Should performance-enhancing drugs be legalized?
The use of performance-enhancing drugs (PEDs) in sports, also known as doping substances, can be traced back to the first Olympic games in Greece (Wada, 2010). This illegal practice, which was then perceived as part of the sport, is now regarded as a serious offence. Just recently in 2012, the court of arbitration (CAS) banned Jan Ulrich, a German cyclist, for a period of two years for using PEDs (CAS, 2012). Even more recently another cyclist icon Lance Armstrong, received a lifetime ban this time by the United States Anti-Doping Agency, in its persistent fight against PEDs (USADA, 2012). Today athletes are subject to incessant drugs tests all year round and just in 2012 the USADA performed 8,490 tests more than half of which were out of competition (USADA, 2012b). The fact of the matter is that, many substances banned by the World Anti-doping Agency (WADA) have no reason to be banned, for they are produced naturally by the human body e.g. the human growth hormone, whose levels can decrease (Molitch et al., 2011). In addition, the fight against drugs in sports is vain, as drug testing cannot keep up with all the different types of doping substances and methods (B. Foddy, J. Savulescu, 2007). For instance EPO, a hormone that stimulates blood cell production, was banned in early 1990s but was only able to be detected from the year 2000 (WADA, 2011). Nowadays, athletes who use PEDS outnumber those who do not, which means that there is no fair play in sports (Goldstein, 1990). For these reasons the use of performance enhancing drugs in sports should be legalized.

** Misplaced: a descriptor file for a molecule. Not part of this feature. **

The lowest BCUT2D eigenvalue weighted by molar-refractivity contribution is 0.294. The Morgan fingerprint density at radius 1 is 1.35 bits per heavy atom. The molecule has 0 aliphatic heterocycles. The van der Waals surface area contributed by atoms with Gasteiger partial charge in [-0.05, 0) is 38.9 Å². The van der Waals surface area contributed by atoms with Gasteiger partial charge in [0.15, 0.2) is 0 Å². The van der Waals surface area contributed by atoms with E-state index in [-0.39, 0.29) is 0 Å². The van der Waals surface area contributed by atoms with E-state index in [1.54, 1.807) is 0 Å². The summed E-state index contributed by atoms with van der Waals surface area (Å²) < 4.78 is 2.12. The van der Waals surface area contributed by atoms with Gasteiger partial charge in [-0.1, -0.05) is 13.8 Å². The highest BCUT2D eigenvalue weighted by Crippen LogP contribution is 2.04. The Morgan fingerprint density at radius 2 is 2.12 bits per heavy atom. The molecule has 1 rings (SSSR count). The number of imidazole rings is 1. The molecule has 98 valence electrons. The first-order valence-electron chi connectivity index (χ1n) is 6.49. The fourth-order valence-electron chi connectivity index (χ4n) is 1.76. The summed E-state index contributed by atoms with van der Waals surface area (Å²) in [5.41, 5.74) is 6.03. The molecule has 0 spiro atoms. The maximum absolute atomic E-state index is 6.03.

To begin with, the World Anti-Doping Agency has banned a number of substances, such as the human growth hormone (HGH), which are secreted naturally by our bodies. However, because of our human condition there can be deficiencies of this hormone that need to be regulated. Indeed, it has been proven that an adult weighing 175Lbs with growth hormone deficiency can lose approximately 8% of his lean body mass (Carroll et al., 1998). The injection of this hormone would simply make up for an essential regulatory substance that decreases for various reasons one of which is injuries. Indeed, HGH deficiency in adults can be cause by “structural lesions and trauma”(Molitch et al., 2011). Considering that sportsmen and sportswomen are likely to get injured a number of times throughout their career, there is no doubt athletes are subject to this deficiency far more often than the average man.
In addition, the policies enforced by the WADA to fight doping are not only expensive, 2013 ‘s budget was 23 millions, but they are extremely inefficient as newer doping methods emerge continually leaving this anti-doping agency a step behind each time (Foddy, B. & Savulescu, J., 2007). In 2012, through the US anti-doping agency itself, we learned that Lance Armstrong used EPO from 1998 until the end of his career but went undetected for more than ten years...